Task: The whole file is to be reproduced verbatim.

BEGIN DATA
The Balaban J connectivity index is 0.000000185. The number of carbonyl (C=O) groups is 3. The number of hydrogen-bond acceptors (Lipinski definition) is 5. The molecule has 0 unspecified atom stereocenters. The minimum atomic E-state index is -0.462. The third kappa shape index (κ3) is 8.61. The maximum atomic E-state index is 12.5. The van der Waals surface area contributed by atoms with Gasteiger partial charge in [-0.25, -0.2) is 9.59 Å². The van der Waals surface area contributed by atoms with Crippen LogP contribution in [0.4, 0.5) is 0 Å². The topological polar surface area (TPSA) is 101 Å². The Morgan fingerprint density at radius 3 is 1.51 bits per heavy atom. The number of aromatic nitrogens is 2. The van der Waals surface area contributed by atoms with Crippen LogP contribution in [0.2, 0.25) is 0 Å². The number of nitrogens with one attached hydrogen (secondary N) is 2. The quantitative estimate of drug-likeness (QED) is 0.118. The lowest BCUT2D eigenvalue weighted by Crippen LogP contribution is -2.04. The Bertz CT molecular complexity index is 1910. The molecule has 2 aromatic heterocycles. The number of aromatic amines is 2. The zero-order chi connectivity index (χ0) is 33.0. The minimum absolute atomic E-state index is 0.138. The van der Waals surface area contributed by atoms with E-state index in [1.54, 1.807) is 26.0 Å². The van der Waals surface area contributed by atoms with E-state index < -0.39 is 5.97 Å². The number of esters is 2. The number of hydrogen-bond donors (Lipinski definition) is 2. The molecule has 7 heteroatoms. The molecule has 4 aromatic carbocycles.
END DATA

The Balaban J connectivity index is 0.000000185. The number of carbonyl (C=O) groups is 3. The number of hydrogen-bond acceptors (Lipinski definition) is 5. The molecule has 0 unspecified atom stereocenters. The minimum atomic E-state index is -0.462. The third kappa shape index (κ3) is 8.61. The maximum atomic E-state index is 12.5. The van der Waals surface area contributed by atoms with Gasteiger partial charge in [-0.25, -0.2) is 9.59 Å². The van der Waals surface area contributed by atoms with Crippen LogP contribution in [0.4, 0.5) is 0 Å². The topological polar surface area (TPSA) is 101 Å². The Morgan fingerprint density at radius 3 is 1.51 bits per heavy atom. The number of aromatic nitrogens is 2. The van der Waals surface area contributed by atoms with Crippen LogP contribution in [0.2, 0.25) is 0 Å². The number of nitrogens with one attached hydrogen (secondary N) is 2. The quantitative estimate of drug-likeness (QED) is 0.118. The lowest BCUT2D eigenvalue weighted by Crippen LogP contribution is -2.04. The Bertz CT molecular complexity index is 1910. The molecule has 2 aromatic heterocycles. The number of aromatic amines is 2. The zero-order chi connectivity index (χ0) is 33.0. The minimum absolute atomic E-state index is 0.138. The van der Waals surface area contributed by atoms with E-state index in [1.54, 1.807) is 26.0 Å². The van der Waals surface area contributed by atoms with E-state index < -0.39 is 5.97 Å². The number of esters is 2. The number of hydrogen-bond donors (Lipinski definition) is 2. The molecule has 7 heteroatoms. The molecule has 4 aromatic carbocycles.